Lieutenant John Sanderson showed me the man he was from the first day that we met. He was an outstanding platoon commander and always put his men before himself, he inspired confidence in them in the face of adversity.
He was a true gentleman who left a mark on everyone he met. He could instantly make people warm to him with his welcoming personality.
He was a deeply compassionate man with an unquestionable respect and loyalty for his soldiers; he certainly made my life easier and helped me when I needed someone to talk to.
So now I try to accept that my friend and my platoon commander has been taken away. This will be a huge challenge, but I know that the precious memories I have will somehow make this easier.
My thoughts are with your family, you are a true soldier and I am privileged to have called you Boss.
Corporal Simon Done, Section Commander, 3 Platoon, A Company, 1 MERCIAN, said:
Our ‘Boss’, Lieutenant John Sanderson, was a young platoon commander who quickly took to life in A Company. He picked up the banter from the junior ranks and gave as good as he got, immediately bonding him with the blokes.
A monster of a man, but with the biggest heart, a real friendly giant. I had the privilege to sit down and have many chats with the ‘Boss’; he was always willing to listen and offer advice and showed genuine interest in me and my family. This was typical of him, warm, generous and a good friend to all he crossed paths with; a true officer and a gentleman.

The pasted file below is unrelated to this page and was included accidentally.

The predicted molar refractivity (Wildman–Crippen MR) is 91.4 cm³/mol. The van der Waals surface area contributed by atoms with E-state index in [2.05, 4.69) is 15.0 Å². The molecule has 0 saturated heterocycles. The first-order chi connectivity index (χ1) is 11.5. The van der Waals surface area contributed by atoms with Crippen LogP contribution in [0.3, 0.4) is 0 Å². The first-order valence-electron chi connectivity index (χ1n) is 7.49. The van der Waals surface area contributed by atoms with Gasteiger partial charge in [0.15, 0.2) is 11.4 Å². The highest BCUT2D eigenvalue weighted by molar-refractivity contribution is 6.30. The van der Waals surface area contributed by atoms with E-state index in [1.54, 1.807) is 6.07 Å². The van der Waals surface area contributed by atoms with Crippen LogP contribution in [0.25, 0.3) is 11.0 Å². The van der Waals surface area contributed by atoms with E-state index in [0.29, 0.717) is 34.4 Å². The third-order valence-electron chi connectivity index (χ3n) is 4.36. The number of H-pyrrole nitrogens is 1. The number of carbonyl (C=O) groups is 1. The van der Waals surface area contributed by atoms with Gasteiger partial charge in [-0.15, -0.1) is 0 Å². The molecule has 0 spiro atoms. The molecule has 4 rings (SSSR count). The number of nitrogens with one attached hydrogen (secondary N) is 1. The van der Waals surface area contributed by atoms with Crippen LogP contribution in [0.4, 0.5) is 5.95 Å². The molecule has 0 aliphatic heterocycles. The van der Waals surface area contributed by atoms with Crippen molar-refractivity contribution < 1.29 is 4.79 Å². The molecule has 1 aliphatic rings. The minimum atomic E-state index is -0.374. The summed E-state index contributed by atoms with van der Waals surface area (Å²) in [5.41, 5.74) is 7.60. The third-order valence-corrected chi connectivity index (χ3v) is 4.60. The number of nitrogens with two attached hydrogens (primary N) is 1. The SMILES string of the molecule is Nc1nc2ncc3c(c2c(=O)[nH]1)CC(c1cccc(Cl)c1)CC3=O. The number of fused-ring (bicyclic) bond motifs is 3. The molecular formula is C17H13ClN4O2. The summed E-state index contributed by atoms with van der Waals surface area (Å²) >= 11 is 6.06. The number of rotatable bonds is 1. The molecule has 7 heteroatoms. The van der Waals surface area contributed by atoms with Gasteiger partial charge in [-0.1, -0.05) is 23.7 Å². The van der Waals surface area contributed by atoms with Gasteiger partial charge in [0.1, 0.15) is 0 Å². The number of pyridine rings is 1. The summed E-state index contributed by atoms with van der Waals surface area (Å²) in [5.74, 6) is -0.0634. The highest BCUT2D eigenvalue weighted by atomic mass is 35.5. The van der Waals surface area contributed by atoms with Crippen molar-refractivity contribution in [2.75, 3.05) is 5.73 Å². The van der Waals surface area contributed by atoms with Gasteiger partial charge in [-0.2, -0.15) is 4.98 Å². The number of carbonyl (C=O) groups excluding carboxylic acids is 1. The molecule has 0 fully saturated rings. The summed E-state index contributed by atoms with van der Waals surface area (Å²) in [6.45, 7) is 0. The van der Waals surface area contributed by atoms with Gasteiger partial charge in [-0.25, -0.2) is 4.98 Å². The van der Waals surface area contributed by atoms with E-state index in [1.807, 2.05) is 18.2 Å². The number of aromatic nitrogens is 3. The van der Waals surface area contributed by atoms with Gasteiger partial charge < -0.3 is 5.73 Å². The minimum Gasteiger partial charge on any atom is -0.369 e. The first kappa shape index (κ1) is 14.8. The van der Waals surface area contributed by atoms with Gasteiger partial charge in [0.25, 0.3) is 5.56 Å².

The Company will miss you dearly; you will always be in our hearts. My thoughts are with his family at this sad time. A true A Company hero, God bless and Rest In Peace Sir.
Lance Corporal Richie O’Connell, Section Second-in-Command, 4 Platoon, A Company, 1 MERCIAN, said:
From the moment Lieutenant John ‘the Sandman’ Sanderson turned up at 1 Platoon, his bubbly and humorous character was evident from the very start. When we deployed to Kenya shortly after, he really showed us how incredibly keen he was through the amount of effort he put into everything and anything.
His infectious enthusiasm and character not only spread amongst the soldiers in 1 Platoon but he quickly became highly regarded by the whole of A Company.
He always genuinely took an interest in all of his men, not just their professional lives but their private lives as well, which sat well and was appreciated by them all. I know out here in Afghanistan, he was always up for anything and game for the fight.
Sir, we will all miss your sometimes terrible jokes and your crazy and funny stories of weekends past. You will be sadly missed by all of your men in 1 Platoon, A Company and 1 MERCIAN. Our thoughts are with your family and friends at this terrible time. STAND FIRM AND STRIKE HARD. Rest in Peace, a true officer and a gentleman.
LCpl Mick Hogan, B (Malta) Company, 1 MERCIAN, said:
Sir, you put up a good fight, and we would have loved to have brought you home with us but that seemingly was not meant to be … Farewell Boss and thanks for always listening.
LCpl James Heath, B (Malta) Company, 1 MERCIAN, said:
‘All for one and one for all’ was the 1 Platoon motto. He loved his job, his platoon and most of all his blokes.
Mr Sanderson was always thinking about us and always wanted the best for us. We looked up to him as a boss and a friend because he was the best at both.
John, you will never be forgotten and you will always be here with us.
Private Jordon Pickford, B (Malta) Company, 1 MERCIAN, said: